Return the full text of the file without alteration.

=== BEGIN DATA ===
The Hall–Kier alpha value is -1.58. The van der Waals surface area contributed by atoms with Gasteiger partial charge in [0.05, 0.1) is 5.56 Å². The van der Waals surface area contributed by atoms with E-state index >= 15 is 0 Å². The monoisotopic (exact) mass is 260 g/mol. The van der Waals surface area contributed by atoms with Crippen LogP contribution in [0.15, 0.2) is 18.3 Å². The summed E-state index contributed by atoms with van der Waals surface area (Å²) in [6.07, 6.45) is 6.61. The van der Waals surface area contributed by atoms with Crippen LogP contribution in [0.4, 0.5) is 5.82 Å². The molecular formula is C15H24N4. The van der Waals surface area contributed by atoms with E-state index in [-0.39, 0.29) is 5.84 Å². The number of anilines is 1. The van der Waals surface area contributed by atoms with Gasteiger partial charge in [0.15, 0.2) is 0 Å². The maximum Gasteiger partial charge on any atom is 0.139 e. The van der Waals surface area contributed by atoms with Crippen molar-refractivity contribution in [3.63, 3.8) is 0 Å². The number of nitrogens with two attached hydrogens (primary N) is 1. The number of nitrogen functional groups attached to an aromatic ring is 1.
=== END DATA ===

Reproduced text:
The Hall–Kier alpha value is -1.58. The van der Waals surface area contributed by atoms with Gasteiger partial charge in [0.05, 0.1) is 5.56 Å². The van der Waals surface area contributed by atoms with E-state index >= 15 is 0 Å². The monoisotopic (exact) mass is 260 g/mol. The van der Waals surface area contributed by atoms with Crippen LogP contribution in [0.15, 0.2) is 18.3 Å². The summed E-state index contributed by atoms with van der Waals surface area (Å²) in [6.07, 6.45) is 6.61. The van der Waals surface area contributed by atoms with Crippen LogP contribution in [0.4, 0.5) is 5.82 Å². The molecular formula is C15H24N4. The van der Waals surface area contributed by atoms with E-state index in [-0.39, 0.29) is 5.84 Å². The number of anilines is 1. The van der Waals surface area contributed by atoms with Gasteiger partial charge in [0.15, 0.2) is 0 Å². The maximum Gasteiger partial charge on any atom is 0.139 e. The van der Waals surface area contributed by atoms with Crippen molar-refractivity contribution in [3.63, 3.8) is 0 Å². The number of nitrogens with two attached hydrogens (primary N) is 1. The number of nitrogen functional groups attached to an aromatic ring is 1.